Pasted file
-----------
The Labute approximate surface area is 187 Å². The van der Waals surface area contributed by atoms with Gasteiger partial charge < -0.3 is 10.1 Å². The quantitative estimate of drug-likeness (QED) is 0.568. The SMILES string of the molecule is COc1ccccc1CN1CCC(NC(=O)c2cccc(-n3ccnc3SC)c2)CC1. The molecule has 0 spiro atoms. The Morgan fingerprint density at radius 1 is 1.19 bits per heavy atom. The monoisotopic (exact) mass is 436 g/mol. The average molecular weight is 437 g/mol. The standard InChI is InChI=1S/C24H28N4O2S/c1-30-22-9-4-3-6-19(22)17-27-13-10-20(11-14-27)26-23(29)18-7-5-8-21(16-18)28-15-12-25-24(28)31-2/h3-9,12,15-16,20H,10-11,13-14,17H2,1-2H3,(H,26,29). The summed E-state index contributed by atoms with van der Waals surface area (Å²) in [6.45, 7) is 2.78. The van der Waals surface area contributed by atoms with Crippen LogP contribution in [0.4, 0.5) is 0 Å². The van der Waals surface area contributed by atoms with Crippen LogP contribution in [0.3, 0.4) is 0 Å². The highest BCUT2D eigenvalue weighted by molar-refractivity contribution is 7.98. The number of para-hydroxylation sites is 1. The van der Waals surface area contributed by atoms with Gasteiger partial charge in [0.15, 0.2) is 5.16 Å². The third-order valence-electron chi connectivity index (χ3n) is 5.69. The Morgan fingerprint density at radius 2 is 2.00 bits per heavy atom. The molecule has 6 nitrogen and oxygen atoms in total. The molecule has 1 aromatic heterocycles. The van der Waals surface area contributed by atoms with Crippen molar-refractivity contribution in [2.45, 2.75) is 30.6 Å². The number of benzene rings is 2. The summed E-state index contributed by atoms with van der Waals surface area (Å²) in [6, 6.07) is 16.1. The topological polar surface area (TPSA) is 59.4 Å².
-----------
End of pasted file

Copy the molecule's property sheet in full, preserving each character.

The Labute approximate surface area is 187 Å². The van der Waals surface area contributed by atoms with Gasteiger partial charge < -0.3 is 10.1 Å². The quantitative estimate of drug-likeness (QED) is 0.568. The SMILES string of the molecule is COc1ccccc1CN1CCC(NC(=O)c2cccc(-n3ccnc3SC)c2)CC1. The molecule has 0 spiro atoms. The Morgan fingerprint density at radius 1 is 1.19 bits per heavy atom. The monoisotopic (exact) mass is 436 g/mol. The average molecular weight is 437 g/mol. The standard InChI is InChI=1S/C24H28N4O2S/c1-30-22-9-4-3-6-19(22)17-27-13-10-20(11-14-27)26-23(29)18-7-5-8-21(16-18)28-15-12-25-24(28)31-2/h3-9,12,15-16,20H,10-11,13-14,17H2,1-2H3,(H,26,29). The summed E-state index contributed by atoms with van der Waals surface area (Å²) in [6.45, 7) is 2.78. The van der Waals surface area contributed by atoms with Crippen LogP contribution in [0.4, 0.5) is 0 Å². The van der Waals surface area contributed by atoms with Crippen LogP contribution in [0.3, 0.4) is 0 Å². The highest BCUT2D eigenvalue weighted by molar-refractivity contribution is 7.98. The number of para-hydroxylation sites is 1. The van der Waals surface area contributed by atoms with Gasteiger partial charge in [0.15, 0.2) is 5.16 Å². The third-order valence-electron chi connectivity index (χ3n) is 5.69. The Morgan fingerprint density at radius 2 is 2.00 bits per heavy atom. The molecule has 6 nitrogen and oxygen atoms in total. The molecule has 1 aromatic heterocycles. The van der Waals surface area contributed by atoms with Crippen molar-refractivity contribution in [2.45, 2.75) is 30.6 Å². The number of benzene rings is 2. The summed E-state index contributed by atoms with van der Waals surface area (Å²) in [6, 6.07) is 16.1. The topological polar surface area (TPSA) is 59.4 Å².